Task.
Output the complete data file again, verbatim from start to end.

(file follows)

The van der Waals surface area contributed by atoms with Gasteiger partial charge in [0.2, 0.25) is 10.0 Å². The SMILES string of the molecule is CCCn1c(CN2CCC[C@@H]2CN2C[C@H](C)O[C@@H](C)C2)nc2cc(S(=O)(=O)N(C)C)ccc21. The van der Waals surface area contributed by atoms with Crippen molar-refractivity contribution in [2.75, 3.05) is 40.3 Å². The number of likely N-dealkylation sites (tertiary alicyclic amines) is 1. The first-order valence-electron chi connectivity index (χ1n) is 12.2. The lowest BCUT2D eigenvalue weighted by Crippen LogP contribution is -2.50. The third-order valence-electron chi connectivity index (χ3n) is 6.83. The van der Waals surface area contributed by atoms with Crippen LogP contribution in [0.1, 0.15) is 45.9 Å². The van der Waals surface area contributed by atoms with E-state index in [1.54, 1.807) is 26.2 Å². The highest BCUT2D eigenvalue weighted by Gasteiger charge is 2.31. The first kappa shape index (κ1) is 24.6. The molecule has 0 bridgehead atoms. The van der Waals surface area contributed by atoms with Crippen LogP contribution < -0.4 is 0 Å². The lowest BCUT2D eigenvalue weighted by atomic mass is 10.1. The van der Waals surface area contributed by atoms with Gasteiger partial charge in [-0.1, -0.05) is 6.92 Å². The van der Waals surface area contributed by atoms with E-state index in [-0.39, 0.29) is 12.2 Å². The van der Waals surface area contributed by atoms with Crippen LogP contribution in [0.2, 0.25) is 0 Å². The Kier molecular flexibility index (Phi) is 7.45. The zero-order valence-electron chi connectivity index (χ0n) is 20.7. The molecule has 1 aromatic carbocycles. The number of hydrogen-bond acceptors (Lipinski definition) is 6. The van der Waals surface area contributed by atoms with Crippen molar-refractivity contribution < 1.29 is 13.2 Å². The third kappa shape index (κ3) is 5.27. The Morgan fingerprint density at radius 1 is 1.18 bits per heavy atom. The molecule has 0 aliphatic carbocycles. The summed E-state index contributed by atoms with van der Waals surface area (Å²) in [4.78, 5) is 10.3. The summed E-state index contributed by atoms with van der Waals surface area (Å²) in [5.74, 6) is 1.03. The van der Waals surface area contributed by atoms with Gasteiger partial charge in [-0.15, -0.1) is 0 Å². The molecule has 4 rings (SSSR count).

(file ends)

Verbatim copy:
The van der Waals surface area contributed by atoms with Gasteiger partial charge in [0.2, 0.25) is 10.0 Å². The SMILES string of the molecule is CCCn1c(CN2CCC[C@@H]2CN2C[C@H](C)O[C@@H](C)C2)nc2cc(S(=O)(=O)N(C)C)ccc21. The van der Waals surface area contributed by atoms with Crippen molar-refractivity contribution in [2.75, 3.05) is 40.3 Å². The number of likely N-dealkylation sites (tertiary alicyclic amines) is 1. The first-order valence-electron chi connectivity index (χ1n) is 12.2. The lowest BCUT2D eigenvalue weighted by Crippen LogP contribution is -2.50. The third-order valence-electron chi connectivity index (χ3n) is 6.83. The van der Waals surface area contributed by atoms with Crippen LogP contribution in [0.1, 0.15) is 45.9 Å². The van der Waals surface area contributed by atoms with E-state index in [1.54, 1.807) is 26.2 Å². The highest BCUT2D eigenvalue weighted by Gasteiger charge is 2.31. The first kappa shape index (κ1) is 24.6. The molecule has 0 bridgehead atoms. The van der Waals surface area contributed by atoms with Crippen LogP contribution < -0.4 is 0 Å². The lowest BCUT2D eigenvalue weighted by atomic mass is 10.1. The van der Waals surface area contributed by atoms with Gasteiger partial charge in [-0.1, -0.05) is 6.92 Å². The van der Waals surface area contributed by atoms with E-state index in [-0.39, 0.29) is 12.2 Å². The van der Waals surface area contributed by atoms with Crippen LogP contribution in [0.2, 0.25) is 0 Å². The Kier molecular flexibility index (Phi) is 7.45. The zero-order valence-electron chi connectivity index (χ0n) is 20.7. The molecule has 1 aromatic carbocycles. The number of hydrogen-bond acceptors (Lipinski definition) is 6. The van der Waals surface area contributed by atoms with Crippen molar-refractivity contribution < 1.29 is 13.2 Å². The third kappa shape index (κ3) is 5.27. The Morgan fingerprint density at radius 1 is 1.18 bits per heavy atom. The molecule has 0 aliphatic carbocycles. The summed E-state index contributed by atoms with van der Waals surface area (Å²) in [4.78, 5) is 10.3. The summed E-state index contributed by atoms with van der Waals surface area (Å²) in [5.74, 6) is 1.03. The van der Waals surface area contributed by atoms with Gasteiger partial charge in [-0.15, -0.1) is 0 Å². The molecule has 4 rings (SSSR count).